As a restaurateur, I need to comment on the April 6 front page piece “From chefs to servers, staff is in short supply” by food editor Andrew Z. Galarneau. This struck a chord with me. It’s a dilemma not just for fledgling entrepreneurs but seasoned owner-operators as well.
In 2006, I opened my restaurant in the village of Williamsville, where I discovered staffing was my most imperative concern even after extensive advertising and pursuing connections in the business.
A prep cook, graduate from Paul Smith’s College and a local kitchen assistant recruited from a prominent eatery both turned out to be disastrous hires. Then, desperately, I hired anyone who provided even remotely acquired hands-on experience, as several weeks prior to opening I was sorely minus a professional staff.
From there on in, the business became family run. I prepped all day, met with beer, wine and provisions distributors, made desserts, served tables up, down and outside then closed at midnight. My husband drove in daily from his job in Rochester to arrive promptly at 6 p.m. despite traffic snafus, manned the stove, plated dinners and washed dishes. By contrast to the revolving door of employees, a young special-needs art instructor from Allentown applied for work.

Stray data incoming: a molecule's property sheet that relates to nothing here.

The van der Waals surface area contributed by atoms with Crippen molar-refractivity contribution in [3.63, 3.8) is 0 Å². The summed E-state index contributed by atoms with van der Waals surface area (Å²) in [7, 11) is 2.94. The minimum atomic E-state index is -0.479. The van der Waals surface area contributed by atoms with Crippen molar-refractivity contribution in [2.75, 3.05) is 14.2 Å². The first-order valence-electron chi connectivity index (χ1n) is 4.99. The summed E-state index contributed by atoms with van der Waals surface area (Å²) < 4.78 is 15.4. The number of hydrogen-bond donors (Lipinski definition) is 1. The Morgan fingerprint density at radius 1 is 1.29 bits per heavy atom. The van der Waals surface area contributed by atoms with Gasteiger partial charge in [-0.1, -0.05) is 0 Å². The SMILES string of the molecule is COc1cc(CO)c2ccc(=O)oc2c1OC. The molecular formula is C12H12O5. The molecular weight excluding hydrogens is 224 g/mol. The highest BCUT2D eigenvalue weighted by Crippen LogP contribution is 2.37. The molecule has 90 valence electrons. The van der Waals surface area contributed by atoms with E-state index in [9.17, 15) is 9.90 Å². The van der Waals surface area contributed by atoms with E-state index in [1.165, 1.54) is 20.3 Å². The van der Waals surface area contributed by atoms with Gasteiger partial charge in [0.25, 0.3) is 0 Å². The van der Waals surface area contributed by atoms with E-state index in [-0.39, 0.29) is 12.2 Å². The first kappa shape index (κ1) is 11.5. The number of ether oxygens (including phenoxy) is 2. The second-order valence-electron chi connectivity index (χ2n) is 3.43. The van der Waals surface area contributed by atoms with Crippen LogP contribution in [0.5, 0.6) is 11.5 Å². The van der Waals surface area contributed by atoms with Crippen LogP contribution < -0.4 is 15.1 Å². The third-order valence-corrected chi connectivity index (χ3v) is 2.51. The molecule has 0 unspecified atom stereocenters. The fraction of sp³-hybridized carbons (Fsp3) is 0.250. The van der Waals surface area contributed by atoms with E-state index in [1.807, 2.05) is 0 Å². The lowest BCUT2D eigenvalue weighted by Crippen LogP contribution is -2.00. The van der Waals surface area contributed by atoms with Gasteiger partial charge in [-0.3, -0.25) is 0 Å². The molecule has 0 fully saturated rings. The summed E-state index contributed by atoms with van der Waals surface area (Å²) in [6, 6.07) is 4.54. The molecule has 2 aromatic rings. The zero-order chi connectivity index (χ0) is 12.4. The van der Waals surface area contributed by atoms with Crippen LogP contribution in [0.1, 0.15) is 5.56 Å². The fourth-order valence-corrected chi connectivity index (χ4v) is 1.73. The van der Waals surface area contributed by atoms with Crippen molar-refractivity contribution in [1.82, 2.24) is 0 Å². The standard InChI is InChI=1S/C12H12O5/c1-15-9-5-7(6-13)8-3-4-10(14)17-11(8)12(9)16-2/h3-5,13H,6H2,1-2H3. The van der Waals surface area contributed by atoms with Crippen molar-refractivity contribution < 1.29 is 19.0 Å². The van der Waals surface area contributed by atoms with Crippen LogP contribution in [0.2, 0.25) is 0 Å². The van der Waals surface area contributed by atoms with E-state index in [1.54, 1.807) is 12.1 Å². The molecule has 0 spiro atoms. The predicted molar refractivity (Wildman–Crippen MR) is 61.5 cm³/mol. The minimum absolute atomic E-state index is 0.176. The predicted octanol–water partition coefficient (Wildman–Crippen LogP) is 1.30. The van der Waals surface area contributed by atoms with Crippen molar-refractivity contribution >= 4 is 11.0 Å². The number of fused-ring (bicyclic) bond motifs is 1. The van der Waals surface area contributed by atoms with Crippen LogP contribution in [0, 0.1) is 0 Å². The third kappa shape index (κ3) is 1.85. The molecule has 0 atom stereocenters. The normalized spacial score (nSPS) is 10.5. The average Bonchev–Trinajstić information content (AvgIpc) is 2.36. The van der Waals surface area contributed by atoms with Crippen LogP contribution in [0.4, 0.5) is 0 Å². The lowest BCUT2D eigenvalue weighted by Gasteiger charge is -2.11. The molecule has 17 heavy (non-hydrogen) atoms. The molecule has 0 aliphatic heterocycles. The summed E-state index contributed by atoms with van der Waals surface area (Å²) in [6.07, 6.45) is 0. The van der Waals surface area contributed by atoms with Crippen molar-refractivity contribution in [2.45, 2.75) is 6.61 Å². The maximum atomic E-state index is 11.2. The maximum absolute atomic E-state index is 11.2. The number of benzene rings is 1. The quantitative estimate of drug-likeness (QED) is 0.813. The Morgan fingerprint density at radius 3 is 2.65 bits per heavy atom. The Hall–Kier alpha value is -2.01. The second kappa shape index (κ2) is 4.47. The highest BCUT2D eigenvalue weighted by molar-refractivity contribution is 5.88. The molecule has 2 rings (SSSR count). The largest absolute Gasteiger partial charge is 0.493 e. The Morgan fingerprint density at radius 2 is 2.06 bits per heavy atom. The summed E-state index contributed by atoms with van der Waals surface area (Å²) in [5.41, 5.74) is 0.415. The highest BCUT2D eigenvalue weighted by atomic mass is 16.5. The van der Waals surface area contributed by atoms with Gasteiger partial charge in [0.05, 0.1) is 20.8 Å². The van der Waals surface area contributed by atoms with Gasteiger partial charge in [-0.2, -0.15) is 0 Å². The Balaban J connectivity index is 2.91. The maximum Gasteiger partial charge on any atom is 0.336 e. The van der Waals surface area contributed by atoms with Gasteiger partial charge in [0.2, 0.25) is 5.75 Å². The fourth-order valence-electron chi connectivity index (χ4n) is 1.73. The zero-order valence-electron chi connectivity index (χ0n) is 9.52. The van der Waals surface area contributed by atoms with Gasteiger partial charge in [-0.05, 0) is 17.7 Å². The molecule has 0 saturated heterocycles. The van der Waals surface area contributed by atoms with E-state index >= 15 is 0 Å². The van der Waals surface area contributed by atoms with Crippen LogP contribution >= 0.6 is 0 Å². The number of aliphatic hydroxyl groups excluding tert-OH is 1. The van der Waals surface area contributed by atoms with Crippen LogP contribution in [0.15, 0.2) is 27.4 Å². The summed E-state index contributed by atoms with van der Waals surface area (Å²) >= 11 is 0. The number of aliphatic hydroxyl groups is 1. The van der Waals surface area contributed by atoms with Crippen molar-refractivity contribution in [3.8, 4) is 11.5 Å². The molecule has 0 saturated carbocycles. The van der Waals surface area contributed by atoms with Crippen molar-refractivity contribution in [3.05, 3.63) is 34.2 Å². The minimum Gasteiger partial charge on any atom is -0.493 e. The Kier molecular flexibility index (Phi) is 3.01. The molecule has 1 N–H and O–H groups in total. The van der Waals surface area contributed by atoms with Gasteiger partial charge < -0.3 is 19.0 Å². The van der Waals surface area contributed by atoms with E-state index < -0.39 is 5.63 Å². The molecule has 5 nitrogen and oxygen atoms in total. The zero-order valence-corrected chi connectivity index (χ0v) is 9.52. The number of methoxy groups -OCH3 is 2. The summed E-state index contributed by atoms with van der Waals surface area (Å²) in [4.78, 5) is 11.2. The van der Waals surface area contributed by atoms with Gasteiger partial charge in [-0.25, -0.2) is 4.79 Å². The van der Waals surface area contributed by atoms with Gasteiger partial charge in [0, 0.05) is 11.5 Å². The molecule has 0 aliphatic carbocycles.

She prepared salads, served soups, desserts and drinks, cleaned off tables and resurrected my perspective. One day, she suggested we participate in “Restaurant Week,” which we reluctantly agreed to. The sales and exposure to our unique German and Polish menu were so successful that we cut her a percentage of our profits.
The pertinent information provided by The News food editor was not only precisely stated but also provided warnings, I feel, for those foolishly toying with the romantic notion of opening a restaurant. Trust me, no one shares your unproven and costly dreams.